Financial plans are useful for helping us focus on life goals – goals like paying for education, buying a home, having children, financing your retirement. There are three main tools used in that kind of planning: budgeting, saving and investing.
Expenditures you’ll have to analyze are: what kinds of investments to make, what kind and how much insurance to buy, housing decisions and investments in education --and your children’s education as well. All of these decisions should be informed by reflections on the rewards expected to be won by the decision and the risk of not achieving that reward.
In particular when making investments, it is crucial to understand the relationship between risk and reward. Many financial planners will tell you that the higher the risk you’re willing to assume, the higher the reward. That’s nonsense. Most people who take on high risk investments simply lose their money. There win no reward at all.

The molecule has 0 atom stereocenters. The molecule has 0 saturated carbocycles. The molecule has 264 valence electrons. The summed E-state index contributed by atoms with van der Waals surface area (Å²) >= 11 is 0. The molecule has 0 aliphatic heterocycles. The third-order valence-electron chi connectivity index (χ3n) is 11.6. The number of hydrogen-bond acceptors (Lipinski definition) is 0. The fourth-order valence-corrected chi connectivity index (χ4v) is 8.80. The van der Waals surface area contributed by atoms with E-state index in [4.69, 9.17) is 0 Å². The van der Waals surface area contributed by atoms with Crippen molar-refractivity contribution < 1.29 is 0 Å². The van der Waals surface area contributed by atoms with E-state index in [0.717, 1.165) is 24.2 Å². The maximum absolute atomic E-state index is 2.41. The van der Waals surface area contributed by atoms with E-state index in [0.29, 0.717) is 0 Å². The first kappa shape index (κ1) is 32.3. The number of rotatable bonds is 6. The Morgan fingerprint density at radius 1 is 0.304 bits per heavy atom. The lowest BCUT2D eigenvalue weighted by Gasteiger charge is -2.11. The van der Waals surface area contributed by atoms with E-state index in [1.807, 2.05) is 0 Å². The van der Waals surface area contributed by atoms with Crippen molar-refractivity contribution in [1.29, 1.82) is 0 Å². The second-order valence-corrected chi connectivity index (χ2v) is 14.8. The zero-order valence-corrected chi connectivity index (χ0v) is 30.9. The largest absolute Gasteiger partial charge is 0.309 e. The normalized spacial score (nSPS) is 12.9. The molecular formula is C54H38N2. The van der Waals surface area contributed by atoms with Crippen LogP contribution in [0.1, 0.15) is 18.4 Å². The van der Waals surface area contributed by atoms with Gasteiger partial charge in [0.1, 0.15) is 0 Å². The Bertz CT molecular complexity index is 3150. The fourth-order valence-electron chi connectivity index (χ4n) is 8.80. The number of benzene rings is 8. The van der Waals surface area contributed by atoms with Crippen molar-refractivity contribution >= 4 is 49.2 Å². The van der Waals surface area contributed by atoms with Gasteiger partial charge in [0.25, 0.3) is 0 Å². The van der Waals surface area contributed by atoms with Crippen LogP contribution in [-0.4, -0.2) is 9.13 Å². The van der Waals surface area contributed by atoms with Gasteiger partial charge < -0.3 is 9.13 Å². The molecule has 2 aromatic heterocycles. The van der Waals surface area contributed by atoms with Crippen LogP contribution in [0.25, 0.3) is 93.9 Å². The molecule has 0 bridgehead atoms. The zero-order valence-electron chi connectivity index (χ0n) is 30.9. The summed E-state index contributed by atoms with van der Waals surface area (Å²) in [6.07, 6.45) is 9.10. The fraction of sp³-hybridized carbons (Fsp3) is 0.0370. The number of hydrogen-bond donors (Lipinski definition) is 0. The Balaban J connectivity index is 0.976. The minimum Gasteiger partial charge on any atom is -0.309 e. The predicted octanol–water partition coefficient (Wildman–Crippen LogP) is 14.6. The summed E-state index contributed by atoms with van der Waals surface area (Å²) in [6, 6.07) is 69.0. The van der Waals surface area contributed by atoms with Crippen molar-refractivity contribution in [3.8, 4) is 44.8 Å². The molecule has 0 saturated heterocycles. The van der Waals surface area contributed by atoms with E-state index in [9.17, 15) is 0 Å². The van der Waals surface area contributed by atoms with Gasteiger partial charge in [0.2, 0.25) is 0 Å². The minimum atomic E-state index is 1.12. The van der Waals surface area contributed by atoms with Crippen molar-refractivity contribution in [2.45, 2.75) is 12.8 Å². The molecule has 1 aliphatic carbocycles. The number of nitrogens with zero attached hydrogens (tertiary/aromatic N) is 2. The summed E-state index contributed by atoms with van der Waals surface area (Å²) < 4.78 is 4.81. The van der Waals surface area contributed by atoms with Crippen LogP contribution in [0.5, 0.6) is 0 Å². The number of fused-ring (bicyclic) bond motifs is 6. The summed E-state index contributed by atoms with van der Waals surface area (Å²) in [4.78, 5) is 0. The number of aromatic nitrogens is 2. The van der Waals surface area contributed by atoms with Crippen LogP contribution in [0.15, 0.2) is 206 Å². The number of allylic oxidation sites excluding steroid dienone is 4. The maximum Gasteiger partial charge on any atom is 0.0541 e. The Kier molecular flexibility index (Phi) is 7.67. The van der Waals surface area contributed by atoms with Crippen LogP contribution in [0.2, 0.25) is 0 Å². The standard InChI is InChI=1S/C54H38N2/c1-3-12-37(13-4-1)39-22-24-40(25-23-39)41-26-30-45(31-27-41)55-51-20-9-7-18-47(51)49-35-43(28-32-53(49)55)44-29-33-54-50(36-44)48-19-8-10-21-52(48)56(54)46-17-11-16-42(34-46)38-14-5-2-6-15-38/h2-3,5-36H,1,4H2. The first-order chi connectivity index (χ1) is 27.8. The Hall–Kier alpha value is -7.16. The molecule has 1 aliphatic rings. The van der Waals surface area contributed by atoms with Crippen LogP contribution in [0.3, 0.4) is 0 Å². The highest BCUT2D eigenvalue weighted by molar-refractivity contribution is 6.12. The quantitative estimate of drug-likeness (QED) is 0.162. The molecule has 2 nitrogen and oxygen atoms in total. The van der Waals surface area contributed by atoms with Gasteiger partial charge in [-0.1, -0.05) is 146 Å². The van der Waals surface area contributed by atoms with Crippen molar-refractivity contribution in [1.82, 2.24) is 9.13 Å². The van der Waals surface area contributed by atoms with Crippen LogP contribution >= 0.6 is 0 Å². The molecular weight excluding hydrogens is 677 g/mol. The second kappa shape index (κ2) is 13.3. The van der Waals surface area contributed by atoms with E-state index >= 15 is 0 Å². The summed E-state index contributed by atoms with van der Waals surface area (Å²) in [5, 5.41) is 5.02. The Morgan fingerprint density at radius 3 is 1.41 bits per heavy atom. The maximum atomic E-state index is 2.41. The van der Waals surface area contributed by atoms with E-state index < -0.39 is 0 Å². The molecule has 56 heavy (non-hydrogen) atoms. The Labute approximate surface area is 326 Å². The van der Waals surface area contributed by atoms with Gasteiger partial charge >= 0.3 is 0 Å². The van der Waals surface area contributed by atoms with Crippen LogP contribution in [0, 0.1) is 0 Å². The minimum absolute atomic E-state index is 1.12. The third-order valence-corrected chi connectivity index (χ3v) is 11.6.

What you want to do is determine the amount of reasonable risk you’re willing or obligated to take on and then work out how you can maximize your reward at that risk level. When thinking about this, you have to consider very carefully how much you’re willing to pay in transaction costs. High transaction costs don’t increase the ability for you to earn higher rewards – but they do reduce substantially the rewards you will be able to earn. In fact, the Toronto Stock Exchange estimates that the return on mutual funds investments is reduced by nearly half as a result of transaction costs and management fees. Reduce those fees and you will increase your rate of return with no increase in risk.
And that’s the goal – obtaining a higher rate of return without increasing risk.